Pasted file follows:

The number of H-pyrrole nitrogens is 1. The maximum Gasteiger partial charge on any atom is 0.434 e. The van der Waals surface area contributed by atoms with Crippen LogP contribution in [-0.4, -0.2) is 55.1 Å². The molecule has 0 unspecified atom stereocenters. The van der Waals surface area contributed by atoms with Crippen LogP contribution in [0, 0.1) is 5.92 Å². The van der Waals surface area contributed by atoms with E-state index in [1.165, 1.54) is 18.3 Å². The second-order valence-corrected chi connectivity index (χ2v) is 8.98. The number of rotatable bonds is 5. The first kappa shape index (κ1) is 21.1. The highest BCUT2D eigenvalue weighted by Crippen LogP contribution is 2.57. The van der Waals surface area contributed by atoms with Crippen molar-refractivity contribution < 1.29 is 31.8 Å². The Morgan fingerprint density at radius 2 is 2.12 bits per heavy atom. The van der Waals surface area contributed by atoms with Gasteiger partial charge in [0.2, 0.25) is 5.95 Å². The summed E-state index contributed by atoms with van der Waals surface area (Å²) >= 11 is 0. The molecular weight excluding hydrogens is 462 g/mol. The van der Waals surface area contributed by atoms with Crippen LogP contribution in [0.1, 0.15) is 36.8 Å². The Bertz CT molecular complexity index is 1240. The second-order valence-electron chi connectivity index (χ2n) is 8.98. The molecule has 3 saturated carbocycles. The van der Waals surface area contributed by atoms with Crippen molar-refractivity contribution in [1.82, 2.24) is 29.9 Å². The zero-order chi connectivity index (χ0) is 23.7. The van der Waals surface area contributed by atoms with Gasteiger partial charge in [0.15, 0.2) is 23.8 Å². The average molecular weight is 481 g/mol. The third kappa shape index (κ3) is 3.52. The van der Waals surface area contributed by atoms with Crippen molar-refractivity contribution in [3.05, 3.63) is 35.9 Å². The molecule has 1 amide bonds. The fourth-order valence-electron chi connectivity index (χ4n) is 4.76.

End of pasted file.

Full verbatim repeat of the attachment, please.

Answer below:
The number of H-pyrrole nitrogens is 1. The maximum Gasteiger partial charge on any atom is 0.434 e. The van der Waals surface area contributed by atoms with Crippen LogP contribution in [-0.4, -0.2) is 55.1 Å². The molecule has 0 unspecified atom stereocenters. The van der Waals surface area contributed by atoms with Crippen LogP contribution in [0, 0.1) is 5.92 Å². The van der Waals surface area contributed by atoms with E-state index in [1.165, 1.54) is 18.3 Å². The second-order valence-corrected chi connectivity index (χ2v) is 8.98. The number of rotatable bonds is 5. The first kappa shape index (κ1) is 21.1. The highest BCUT2D eigenvalue weighted by Crippen LogP contribution is 2.57. The van der Waals surface area contributed by atoms with Crippen molar-refractivity contribution < 1.29 is 31.8 Å². The Morgan fingerprint density at radius 2 is 2.12 bits per heavy atom. The van der Waals surface area contributed by atoms with Gasteiger partial charge in [0.2, 0.25) is 5.95 Å². The summed E-state index contributed by atoms with van der Waals surface area (Å²) >= 11 is 0. The molecular weight excluding hydrogens is 462 g/mol. The van der Waals surface area contributed by atoms with Crippen LogP contribution in [0.1, 0.15) is 36.8 Å². The Bertz CT molecular complexity index is 1240. The second-order valence-electron chi connectivity index (χ2n) is 8.98. The molecule has 3 saturated carbocycles. The van der Waals surface area contributed by atoms with Crippen molar-refractivity contribution in [1.82, 2.24) is 29.9 Å². The zero-order chi connectivity index (χ0) is 23.7. The van der Waals surface area contributed by atoms with Gasteiger partial charge in [0.15, 0.2) is 23.8 Å². The average molecular weight is 481 g/mol. The third kappa shape index (κ3) is 3.52. The van der Waals surface area contributed by atoms with Crippen molar-refractivity contribution in [3.05, 3.63) is 35.9 Å². The molecule has 1 amide bonds. The fourth-order valence-electron chi connectivity index (χ4n) is 4.76.